A New Set of Wheels:
Tips for a Smooth Car-Buying Process
- What can you afford?
- Before you begin shopping for a car, it’s important to figure out how much you can spend monthly without dipping into your savings. Don’t forget to include things like maintenance and gas, because operating expenses can be about one-third to one-half of the monthly cost of a new car. Be sure to add this potential expense to your monthly budget!
- Use our Amortizing Loan Calculator and enter your desired payment – and let us calculate your loan amount. Or, enter in the loan amount and we will calculate your monthly payment.
- The down payment.
- While 100% financing is readily available, the more you put down, the smaller your monthly payment will be, and the less you pay in total for the car in the long run. Remember, the interest you pay will be less on a lower balance, but make sure you don’t cripple yourself or deplete your savings account with too large a down payment. Find a comfortable balance.
- Choosing a car.
- When choosing your car, it’s important to figure out your needs, and make an inventory:
- What will you use the car for the most? If you’re just driving back and forth to work, all you need is a dependable car with good gas mileage. If you have kids, you need it to be roomy. If you entertain clients, you need a car that has some style and class.
- Where do you live? You may need four-wheel drive or front-wheel drive depending on the weather. If you live on a bumpy gravel road, you need a car that can withstand some major wear and tear.
- Do you drive in stop-and-go traffic often? If the answer is yes, an automatic transmission may be a necessity.
- Now that you have a list of your needs, it’s time for more research. Even though you’ve narrowed down your needs, there are still thousands of models to choose from. Take advantage of our car-buying resources to help, and utilize resources like Consumer Reports. Great sources of information are your friends and family. Find others who have owned the model you are interested in. Ask about their experience with it. Take special care in buying a first-year model, meaning the first year a manufacturer produces a certain model of car. The first year is a time to iron out the kinks and you may become an unwilling guinea pig and have unforeseen problems that the manufacturer will correct for the next year’s model.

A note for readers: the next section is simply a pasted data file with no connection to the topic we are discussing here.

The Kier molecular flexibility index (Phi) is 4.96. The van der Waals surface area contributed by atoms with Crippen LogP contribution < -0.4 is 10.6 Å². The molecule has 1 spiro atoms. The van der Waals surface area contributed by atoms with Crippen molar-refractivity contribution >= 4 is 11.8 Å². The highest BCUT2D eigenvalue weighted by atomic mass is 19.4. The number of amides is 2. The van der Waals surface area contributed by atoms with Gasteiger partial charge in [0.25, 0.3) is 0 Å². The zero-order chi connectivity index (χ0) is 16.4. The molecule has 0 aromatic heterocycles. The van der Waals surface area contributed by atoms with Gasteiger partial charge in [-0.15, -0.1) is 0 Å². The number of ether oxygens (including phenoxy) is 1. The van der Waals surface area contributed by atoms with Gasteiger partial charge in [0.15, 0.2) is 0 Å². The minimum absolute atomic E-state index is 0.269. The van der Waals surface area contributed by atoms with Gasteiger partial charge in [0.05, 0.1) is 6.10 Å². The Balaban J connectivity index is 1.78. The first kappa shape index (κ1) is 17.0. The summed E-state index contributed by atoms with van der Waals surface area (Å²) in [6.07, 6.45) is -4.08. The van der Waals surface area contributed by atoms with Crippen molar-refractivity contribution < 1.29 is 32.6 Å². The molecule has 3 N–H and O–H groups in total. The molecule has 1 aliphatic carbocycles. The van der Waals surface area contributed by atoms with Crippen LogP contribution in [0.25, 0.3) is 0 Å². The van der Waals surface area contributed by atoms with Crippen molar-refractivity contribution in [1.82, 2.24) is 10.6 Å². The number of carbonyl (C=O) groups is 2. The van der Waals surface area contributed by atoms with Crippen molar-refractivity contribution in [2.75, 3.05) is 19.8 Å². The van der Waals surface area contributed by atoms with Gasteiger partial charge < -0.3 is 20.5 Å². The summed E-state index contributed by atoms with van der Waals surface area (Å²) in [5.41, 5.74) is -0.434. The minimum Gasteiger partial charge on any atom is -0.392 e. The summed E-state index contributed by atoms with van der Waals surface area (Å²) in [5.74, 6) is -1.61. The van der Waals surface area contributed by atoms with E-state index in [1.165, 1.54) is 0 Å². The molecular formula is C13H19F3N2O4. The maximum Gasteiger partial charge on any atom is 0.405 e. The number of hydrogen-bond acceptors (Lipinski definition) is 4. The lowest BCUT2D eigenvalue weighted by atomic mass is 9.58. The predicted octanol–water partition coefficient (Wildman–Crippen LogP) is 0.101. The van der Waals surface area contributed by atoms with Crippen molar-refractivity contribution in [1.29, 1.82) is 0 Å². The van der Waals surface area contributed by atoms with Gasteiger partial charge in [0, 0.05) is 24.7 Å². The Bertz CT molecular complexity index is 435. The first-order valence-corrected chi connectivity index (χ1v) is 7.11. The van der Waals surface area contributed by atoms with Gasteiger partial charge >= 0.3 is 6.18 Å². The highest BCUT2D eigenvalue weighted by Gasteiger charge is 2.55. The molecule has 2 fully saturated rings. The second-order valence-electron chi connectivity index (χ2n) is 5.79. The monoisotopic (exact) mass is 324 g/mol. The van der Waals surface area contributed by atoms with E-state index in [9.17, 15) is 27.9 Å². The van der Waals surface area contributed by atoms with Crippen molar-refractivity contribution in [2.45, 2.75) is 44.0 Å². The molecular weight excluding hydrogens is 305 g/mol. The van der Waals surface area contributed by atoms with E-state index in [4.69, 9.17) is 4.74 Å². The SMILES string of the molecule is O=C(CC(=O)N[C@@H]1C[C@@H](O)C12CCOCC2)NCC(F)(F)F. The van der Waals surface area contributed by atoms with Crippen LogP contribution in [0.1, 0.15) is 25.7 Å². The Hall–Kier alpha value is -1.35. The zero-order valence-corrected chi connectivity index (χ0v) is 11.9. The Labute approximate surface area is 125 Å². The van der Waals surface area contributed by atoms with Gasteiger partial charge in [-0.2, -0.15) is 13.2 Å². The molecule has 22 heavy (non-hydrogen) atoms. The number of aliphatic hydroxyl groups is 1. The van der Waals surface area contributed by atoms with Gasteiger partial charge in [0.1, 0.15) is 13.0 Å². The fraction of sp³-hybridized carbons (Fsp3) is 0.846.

- It’s also a good idea to contact your insurance agent and obtain an estimate for coverage.
- Getting a good deal.
- Negotiating a car is like a dance, and remember, you have the advantage. Avoid financing questions, keep a neutral attitude, always ask to see the invoice and make sure you’re getting the out-the-door price. While you may want that new car sooner than later, do not let the dealer pressure you to make all of your decisions in a single day. Take some time and sleep on it.
- Many lenders will pre-approve a certain loan amount based on your income and credit history. Shop around with your pre-approval to ensure you’re getting the best deal, and carefully weigh the pros and cons of each option:
- Dealer Financing: It’s convenient to buy and finance the car all at once, but the dealer is often looking to resell a bank loan to make a profit, and the rates won’t be the best. However, they may offer special rates and promotions throughout the year on certain models.
- Credit Union Financing: Credit Unions typically offer lower financing than other financial institutions. At The Partnership FCU, our rates are extremely competitive on new, used and refinances. GAP Insurance and MRC Extended Warranty Coverage* are far less expensive than at the dealer, with additional rebates up to $150 available for VIP Members. Apply for your pre-approval before you start shopping and be prepared to compare with the dealer. Often, our lower interest rate is a better deal than available promotions at the dealership.
- Use our Dealer Financing vs. Credit Union Financing Calculator to help you compare financing between your Credit Union and low interest dealer financing.
*The products offered: (1) are not federally insured; (2) are not obligations of The Partnership FCU; (3) are not guaranteed by The Partnership FCU or any affiliated entity; (4) involve investment risks, including the possible loss of principal; (5) are being offered by an employee who serves both functions of accepting members’ deposits and the selling of non-deposit investment products; and are (6) optional products and do not affect the application for credit or the terms of any credit agreement required to obtain the loan.